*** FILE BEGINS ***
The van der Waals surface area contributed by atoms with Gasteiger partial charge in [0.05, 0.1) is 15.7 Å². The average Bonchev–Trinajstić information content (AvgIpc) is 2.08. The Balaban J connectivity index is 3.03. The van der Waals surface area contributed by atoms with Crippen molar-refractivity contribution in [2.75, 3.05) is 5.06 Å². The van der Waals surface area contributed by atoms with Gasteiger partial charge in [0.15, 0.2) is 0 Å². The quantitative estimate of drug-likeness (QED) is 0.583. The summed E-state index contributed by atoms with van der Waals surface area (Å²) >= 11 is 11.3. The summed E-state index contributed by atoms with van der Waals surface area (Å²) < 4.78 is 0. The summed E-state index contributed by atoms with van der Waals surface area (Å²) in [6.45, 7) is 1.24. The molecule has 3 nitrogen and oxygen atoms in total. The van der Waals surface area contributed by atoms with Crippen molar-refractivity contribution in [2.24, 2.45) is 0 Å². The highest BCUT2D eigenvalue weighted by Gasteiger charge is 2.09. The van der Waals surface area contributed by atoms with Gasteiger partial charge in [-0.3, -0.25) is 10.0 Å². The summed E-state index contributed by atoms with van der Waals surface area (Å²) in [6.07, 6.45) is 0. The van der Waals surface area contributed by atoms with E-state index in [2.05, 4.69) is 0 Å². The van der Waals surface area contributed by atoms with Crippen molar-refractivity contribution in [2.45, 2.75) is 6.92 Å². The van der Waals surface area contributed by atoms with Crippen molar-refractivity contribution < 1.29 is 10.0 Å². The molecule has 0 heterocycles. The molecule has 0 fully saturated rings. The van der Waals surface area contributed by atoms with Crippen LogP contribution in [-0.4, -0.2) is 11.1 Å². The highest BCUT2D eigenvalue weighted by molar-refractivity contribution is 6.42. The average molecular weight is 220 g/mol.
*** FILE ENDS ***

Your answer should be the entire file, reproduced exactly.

The van der Waals surface area contributed by atoms with Gasteiger partial charge in [0.05, 0.1) is 15.7 Å². The average Bonchev–Trinajstić information content (AvgIpc) is 2.08. The Balaban J connectivity index is 3.03. The van der Waals surface area contributed by atoms with Crippen molar-refractivity contribution in [2.75, 3.05) is 5.06 Å². The van der Waals surface area contributed by atoms with Gasteiger partial charge in [0.15, 0.2) is 0 Å². The quantitative estimate of drug-likeness (QED) is 0.583. The summed E-state index contributed by atoms with van der Waals surface area (Å²) >= 11 is 11.3. The summed E-state index contributed by atoms with van der Waals surface area (Å²) < 4.78 is 0. The summed E-state index contributed by atoms with van der Waals surface area (Å²) in [6.45, 7) is 1.24. The molecule has 3 nitrogen and oxygen atoms in total. The van der Waals surface area contributed by atoms with Crippen molar-refractivity contribution in [2.24, 2.45) is 0 Å². The highest BCUT2D eigenvalue weighted by Gasteiger charge is 2.09. The van der Waals surface area contributed by atoms with Gasteiger partial charge in [-0.3, -0.25) is 10.0 Å². The summed E-state index contributed by atoms with van der Waals surface area (Å²) in [6.07, 6.45) is 0. The van der Waals surface area contributed by atoms with E-state index in [2.05, 4.69) is 0 Å². The van der Waals surface area contributed by atoms with Crippen molar-refractivity contribution in [2.45, 2.75) is 6.92 Å². The van der Waals surface area contributed by atoms with Crippen molar-refractivity contribution < 1.29 is 10.0 Å². The molecule has 0 heterocycles. The molecule has 0 fully saturated rings. The van der Waals surface area contributed by atoms with Crippen LogP contribution in [-0.4, -0.2) is 11.1 Å². The highest BCUT2D eigenvalue weighted by molar-refractivity contribution is 6.42. The average molecular weight is 220 g/mol.